As this political season heats up, our readers have already seen a number of stories dealing with this year’s races for Assembly, Senate and local offices. A lot of these have and will include information about campaign finances.
Readers can expect to see our reporters making more references to what these campaigns are doing with their money — and just as importantly, where they are getting it from — in the future. That’s because while spending a lot of money doesn’t guarantee you anything in politics, having plenty of it doesn’t exactly hurt, either. And how money is flowing can be revealing, especially for some of these new faces voters are unfamiliar with.
Thankfully, New York makes it fairly easy for anyone to track this information. While you can’t pull down day-to-day records from campaigns, you can review reports candidates and their campaigns are required to file at certain intervals through the state Board of Election’s website at www.elections.ny.gov.
The system isn’t particularly user friendly, but once you get the hang of it, it is a powerful tool in the informed citizen’s arsenal. You can track down what pretty much anyone is doing as far as political contributions and spending, and that’s the way it should be.
Sadly, that’s not entirely the case, especially on the federal level. Special interests are increasingly able to hide the identities of powerful donors behind political action committees and since the landmark Citizens United ruling by the Supreme Court, corporations as well as wealthy individuals are free to donate unlimited funds through these PACs.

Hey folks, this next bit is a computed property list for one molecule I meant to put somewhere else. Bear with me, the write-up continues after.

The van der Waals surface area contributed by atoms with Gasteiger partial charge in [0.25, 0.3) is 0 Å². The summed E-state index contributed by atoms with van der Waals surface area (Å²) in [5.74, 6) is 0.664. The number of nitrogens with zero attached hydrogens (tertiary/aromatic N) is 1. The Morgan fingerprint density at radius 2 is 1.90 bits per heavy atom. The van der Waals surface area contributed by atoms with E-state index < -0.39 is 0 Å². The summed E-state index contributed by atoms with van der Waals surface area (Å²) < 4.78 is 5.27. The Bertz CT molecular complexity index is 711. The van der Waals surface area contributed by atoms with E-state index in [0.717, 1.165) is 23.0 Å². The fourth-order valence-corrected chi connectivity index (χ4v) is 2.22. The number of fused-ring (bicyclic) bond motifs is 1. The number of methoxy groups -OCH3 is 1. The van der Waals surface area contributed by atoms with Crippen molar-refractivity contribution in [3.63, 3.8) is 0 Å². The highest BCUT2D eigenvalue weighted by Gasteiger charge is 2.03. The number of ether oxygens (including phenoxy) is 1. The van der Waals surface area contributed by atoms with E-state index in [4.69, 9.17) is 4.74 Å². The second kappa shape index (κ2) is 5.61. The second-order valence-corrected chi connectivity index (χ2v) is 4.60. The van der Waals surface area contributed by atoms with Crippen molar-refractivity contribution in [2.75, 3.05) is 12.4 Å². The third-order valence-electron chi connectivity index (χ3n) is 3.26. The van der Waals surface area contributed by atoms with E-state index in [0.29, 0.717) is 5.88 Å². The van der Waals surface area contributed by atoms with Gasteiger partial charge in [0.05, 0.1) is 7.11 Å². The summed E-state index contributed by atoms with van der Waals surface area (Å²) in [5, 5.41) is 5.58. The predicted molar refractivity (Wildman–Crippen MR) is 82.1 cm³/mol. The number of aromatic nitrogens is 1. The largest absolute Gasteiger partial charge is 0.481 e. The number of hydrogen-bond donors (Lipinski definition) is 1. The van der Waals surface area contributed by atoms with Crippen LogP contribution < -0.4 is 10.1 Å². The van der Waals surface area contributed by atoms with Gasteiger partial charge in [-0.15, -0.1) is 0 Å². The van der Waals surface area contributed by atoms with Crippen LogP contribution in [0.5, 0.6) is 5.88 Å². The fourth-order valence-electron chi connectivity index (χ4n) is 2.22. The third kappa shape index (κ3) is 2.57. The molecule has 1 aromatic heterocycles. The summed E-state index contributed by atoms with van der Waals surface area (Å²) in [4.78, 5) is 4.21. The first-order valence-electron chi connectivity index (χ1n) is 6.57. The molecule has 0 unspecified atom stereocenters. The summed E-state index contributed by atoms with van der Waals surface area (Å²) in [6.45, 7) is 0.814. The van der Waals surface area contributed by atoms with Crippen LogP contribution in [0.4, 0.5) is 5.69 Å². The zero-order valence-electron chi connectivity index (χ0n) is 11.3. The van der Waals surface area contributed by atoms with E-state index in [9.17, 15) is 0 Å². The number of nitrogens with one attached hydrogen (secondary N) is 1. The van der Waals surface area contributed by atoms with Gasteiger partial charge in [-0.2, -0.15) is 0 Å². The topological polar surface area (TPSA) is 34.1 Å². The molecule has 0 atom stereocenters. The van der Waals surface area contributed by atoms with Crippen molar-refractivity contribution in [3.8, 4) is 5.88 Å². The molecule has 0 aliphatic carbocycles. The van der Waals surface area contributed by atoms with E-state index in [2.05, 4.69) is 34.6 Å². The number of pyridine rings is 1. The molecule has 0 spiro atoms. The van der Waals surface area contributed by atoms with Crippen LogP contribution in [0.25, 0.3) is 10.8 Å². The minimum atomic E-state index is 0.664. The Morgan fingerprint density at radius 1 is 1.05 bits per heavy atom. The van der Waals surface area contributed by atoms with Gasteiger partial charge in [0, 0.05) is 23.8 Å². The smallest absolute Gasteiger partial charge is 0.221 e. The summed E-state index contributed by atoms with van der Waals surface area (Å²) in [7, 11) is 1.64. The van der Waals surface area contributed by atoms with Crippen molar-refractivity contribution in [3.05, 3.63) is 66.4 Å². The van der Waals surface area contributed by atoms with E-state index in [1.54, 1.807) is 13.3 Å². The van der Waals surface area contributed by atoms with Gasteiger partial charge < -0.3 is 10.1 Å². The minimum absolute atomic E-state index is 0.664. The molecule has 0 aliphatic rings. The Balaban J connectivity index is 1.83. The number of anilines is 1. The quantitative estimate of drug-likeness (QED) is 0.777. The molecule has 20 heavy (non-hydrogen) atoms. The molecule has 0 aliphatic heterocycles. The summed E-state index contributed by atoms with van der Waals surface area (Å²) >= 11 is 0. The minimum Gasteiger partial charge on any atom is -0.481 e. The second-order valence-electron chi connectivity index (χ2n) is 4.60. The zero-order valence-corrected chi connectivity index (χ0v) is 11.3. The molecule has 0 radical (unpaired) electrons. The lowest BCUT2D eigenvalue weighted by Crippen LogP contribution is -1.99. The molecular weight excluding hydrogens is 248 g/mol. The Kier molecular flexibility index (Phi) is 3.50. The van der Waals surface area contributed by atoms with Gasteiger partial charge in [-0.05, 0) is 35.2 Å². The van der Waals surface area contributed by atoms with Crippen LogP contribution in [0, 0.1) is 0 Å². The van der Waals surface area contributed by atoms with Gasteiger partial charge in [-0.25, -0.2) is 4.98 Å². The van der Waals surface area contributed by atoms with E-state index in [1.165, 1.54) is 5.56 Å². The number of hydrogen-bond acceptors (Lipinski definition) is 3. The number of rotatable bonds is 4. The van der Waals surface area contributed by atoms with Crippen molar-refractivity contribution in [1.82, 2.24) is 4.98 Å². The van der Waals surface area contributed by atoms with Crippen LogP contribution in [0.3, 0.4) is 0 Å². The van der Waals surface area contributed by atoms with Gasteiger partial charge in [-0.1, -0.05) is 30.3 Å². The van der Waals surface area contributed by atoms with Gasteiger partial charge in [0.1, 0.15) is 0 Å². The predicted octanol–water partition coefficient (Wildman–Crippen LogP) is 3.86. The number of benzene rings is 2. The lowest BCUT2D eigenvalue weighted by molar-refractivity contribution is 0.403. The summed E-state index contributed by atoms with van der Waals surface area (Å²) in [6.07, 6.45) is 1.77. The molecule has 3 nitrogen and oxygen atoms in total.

Whether or not there should be a limit to what one donates is very much a matter for debate, and it’s one that has been fought since long before the ink on the Citizens United decision was dry. What should not be up for discussion is whether the identities of donors should be held secret or not. Taking responsibility and ownership for actions, words and beliefs is the cornerstone of an open and free society, yet in the very realm that should be the most transparent the public is greeted with opaqueness.